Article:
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Five RNAi-Related Patent Applications Published by the US Patent Office: Sep 10, 2004


Title: Polycyclic Sugar Surrogate-Containing Oligomeric Compounds and Compositions for Use in Gene Modulation. Number: 20040171570. Filed: Nov. 4, 2003. Lead Inventor: Charles Allerson, Isis Pharmaceuticals.

The patent application, its abstract states, covers “compositions comprising first and second oligomers … wherein at least a portion of the first oligomer is capable of hybridizing with at least a portion of the second oligomer; at least a portion of the first oligomer is complementary to and capable of hybridizing to a selected target nucleic acid; and at least one of the first or second oligomers includes a modification comprising a polycyclic sugar surrogate. Oligomer/protein compositions are also provided comprising an oligomer complementary to and capable of hybridizing to a selected target nucleic acid and at least one protein comprising at least a portion of an RNA-induced silencing complex, wherein at least one nucleoside of the oligomer has a polycyclic sugar surrogate modification.”

Title: Antisense Oligonucleotide Modulation of Human Serine/Threonine Protein Phosphatase Gene Expression. Number: 20040171564. Filed: July 23, 2003. Lead Inventor: Richard Honkanen, University of South Alabama.

“Oligonucleotides are provided which are targeted to nucleic acids encoding human serine/threonine protein phosphatases and which are capable of inhibiting protein phosphatase expression,” the patent application’s abstract states. “Methods of inhibiting the expression of human protein serine/threonine phosphatases using oligonucleotides of the invention are also provided, [as are] methods of preventing or inhibiting hyperproliferation of cells and methods of treating abnormal conditions.”

Title: Methods for Directing DNA Methylation in Mammalian Cells Using Homologous Short Double-Stranded RNAs. Number: 20040171118. Filed: Feb. 12, 2004. Lead Inventor: John Rossi, City of Hope.

“The invention provides methods for methylating a gene of interest in a cell,” the patent application’s abstract states. “The methods include exposing a mammalian cell to an siRNA molecule which is specific for a gene of interest in the cell. The methods also include introducing into the cell DNA sequences encoding a sense strand and an antisense strand of an siRNA which is specific for the gene of interest,” it adds.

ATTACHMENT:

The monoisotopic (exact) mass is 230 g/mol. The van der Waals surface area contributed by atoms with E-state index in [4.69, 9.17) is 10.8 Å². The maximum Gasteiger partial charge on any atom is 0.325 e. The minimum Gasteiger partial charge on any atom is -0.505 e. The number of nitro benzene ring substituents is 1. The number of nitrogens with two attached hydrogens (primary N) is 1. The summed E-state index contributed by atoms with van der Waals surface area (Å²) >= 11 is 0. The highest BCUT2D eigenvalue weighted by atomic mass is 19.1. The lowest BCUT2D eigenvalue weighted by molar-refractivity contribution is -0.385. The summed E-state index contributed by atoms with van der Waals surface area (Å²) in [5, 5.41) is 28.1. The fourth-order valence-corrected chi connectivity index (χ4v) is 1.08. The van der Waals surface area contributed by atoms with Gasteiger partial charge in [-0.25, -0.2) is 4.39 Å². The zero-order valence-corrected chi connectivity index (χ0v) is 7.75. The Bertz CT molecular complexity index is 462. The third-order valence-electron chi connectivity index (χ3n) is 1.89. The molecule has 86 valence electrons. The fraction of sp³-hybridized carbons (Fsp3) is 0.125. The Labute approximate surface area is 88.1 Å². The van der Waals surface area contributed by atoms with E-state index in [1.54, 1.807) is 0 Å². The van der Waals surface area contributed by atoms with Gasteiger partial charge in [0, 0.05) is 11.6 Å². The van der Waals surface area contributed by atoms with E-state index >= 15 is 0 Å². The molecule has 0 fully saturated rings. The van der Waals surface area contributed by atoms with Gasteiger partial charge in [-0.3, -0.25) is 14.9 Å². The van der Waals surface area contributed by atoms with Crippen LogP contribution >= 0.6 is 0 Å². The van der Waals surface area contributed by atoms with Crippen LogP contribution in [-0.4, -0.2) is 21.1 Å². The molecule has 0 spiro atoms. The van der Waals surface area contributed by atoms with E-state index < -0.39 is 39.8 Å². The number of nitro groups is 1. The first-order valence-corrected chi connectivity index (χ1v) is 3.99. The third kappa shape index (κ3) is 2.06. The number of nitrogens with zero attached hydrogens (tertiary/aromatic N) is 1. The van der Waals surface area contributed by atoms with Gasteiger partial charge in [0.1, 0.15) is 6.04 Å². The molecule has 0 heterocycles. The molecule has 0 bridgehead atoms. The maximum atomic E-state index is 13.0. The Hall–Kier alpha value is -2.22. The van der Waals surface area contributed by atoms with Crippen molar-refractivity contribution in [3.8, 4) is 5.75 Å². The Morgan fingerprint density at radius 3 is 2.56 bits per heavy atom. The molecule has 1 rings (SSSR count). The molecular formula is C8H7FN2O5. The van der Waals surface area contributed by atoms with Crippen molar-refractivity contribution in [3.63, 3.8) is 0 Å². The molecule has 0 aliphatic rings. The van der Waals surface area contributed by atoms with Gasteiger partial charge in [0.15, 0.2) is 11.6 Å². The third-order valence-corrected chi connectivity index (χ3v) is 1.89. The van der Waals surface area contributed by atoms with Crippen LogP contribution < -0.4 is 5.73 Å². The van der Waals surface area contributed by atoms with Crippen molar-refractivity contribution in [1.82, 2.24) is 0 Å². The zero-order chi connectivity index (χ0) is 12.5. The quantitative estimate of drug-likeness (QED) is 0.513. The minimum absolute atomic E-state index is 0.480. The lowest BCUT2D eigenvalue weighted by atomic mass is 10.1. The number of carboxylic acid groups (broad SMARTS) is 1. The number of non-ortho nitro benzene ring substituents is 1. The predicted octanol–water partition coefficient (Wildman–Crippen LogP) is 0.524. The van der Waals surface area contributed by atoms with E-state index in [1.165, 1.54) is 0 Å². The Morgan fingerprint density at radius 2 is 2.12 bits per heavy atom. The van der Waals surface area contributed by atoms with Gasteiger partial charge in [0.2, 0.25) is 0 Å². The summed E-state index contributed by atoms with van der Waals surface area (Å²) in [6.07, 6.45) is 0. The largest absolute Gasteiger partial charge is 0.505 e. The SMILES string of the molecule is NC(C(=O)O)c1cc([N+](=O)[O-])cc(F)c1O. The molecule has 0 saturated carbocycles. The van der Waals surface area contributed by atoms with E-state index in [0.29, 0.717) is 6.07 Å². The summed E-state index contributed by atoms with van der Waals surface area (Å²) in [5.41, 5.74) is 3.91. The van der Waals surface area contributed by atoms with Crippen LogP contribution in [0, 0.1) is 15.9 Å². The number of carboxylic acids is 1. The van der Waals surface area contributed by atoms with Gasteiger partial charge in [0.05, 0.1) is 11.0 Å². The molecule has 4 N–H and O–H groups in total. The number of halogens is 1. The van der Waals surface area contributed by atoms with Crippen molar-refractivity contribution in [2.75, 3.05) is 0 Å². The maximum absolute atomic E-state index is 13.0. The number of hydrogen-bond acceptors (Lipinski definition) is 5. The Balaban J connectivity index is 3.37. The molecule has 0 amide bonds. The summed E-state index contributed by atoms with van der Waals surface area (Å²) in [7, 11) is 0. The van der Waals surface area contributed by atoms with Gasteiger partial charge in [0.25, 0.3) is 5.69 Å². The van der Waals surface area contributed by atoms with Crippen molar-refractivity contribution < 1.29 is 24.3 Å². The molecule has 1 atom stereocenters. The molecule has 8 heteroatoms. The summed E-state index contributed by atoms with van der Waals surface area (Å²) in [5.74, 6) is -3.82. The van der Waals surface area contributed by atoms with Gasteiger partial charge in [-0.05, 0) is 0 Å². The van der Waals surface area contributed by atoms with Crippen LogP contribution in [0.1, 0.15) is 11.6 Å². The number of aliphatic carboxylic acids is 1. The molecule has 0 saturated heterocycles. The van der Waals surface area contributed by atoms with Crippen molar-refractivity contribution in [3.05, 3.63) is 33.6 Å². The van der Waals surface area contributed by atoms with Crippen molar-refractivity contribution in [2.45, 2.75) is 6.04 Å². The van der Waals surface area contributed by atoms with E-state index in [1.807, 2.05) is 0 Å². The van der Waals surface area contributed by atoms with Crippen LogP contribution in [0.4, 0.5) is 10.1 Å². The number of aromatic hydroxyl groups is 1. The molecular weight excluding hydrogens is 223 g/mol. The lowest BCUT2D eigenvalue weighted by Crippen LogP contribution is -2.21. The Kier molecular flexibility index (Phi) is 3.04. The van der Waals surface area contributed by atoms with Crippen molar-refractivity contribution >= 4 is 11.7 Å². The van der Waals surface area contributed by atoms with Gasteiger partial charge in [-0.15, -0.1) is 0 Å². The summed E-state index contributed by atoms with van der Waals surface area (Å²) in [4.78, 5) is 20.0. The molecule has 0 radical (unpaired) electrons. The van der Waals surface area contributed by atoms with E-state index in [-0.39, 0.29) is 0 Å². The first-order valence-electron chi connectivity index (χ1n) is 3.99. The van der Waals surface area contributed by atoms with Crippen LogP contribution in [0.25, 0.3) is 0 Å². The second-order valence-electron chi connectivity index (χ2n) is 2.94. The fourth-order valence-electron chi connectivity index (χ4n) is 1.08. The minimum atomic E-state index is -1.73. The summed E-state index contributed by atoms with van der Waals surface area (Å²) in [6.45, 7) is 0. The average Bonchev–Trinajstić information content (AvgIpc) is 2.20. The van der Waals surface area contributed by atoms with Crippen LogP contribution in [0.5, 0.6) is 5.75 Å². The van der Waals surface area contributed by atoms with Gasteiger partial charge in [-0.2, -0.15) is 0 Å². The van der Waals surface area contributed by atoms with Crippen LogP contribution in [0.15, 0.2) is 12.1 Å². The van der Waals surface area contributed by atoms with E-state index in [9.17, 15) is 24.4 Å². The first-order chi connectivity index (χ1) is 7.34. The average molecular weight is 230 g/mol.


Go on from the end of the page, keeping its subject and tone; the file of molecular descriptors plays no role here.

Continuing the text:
Title: Preparations and Use of Single-Stranded Transcription Substrates for Synthesis of Transcription Products Corresponding to Target Sequences. Number: 20040171041. Filed: Nov. 21, 2003. Lead Inventor: Gary Dahl, Epicenter Technologies.

“The … invention provides methods, compositions, and kits for using an RNA polymerase for making transcription products corresponding to a target sequence by obtaining single-stranded DNA transcription substrates that comprise a single-stranded promoter that is operably joined to a single-stranded target sequence,” the patent application’s abstract states. “The invention has broad applicability for research, diagnostic and therapeutic applications, such as preparing cDNA corresponding to full-length mRNA, making sense or anti-sense probes, ... or making RNA for use in RNAi.”

Title: Antivirus RNA. Number: 20040170963. Filed: Dec. 3, 2003. Lead Inventor: Ih-Jen Su, National Cheng-Kung University.

According to the patent application’s abstract, the invention comprises “an RNA molecule for inhibiting expression of a gene of a virus, [as well as] a DNA vector encoding the RNA molecule, … a pharmaceutical composition containing the RNA molecule or vector and a pharmaceutically acceptable carrier, [and] methods for inhibiting expression of a gene of a virus, replication of the virus, and infection with the virus.”

The Scan

For Better Odds

Bloomberg reports that a child has been born following polygenic risk score screening as an embryo.

Booster Decision Expected

The New York Times reports the US Food and Drug Administration is expected to authorize a booster dose of the Pfizer-BioNTech SARS-CoV-2 vaccine this week for individuals over 65 or at high risk.

Snipping HIV Out

The Philadelphia Inquirer reports Temple University researchers are to test a gene-editing approach for treating HIV.

PLOS Papers on Cancer Risk Scores, Typhoid Fever in Colombia, Streptococcus Protection

In PLOS this week: application of cancer polygenic risk scores across ancestries, genetic diversity of typhoid fever-causing Salmonella, and more.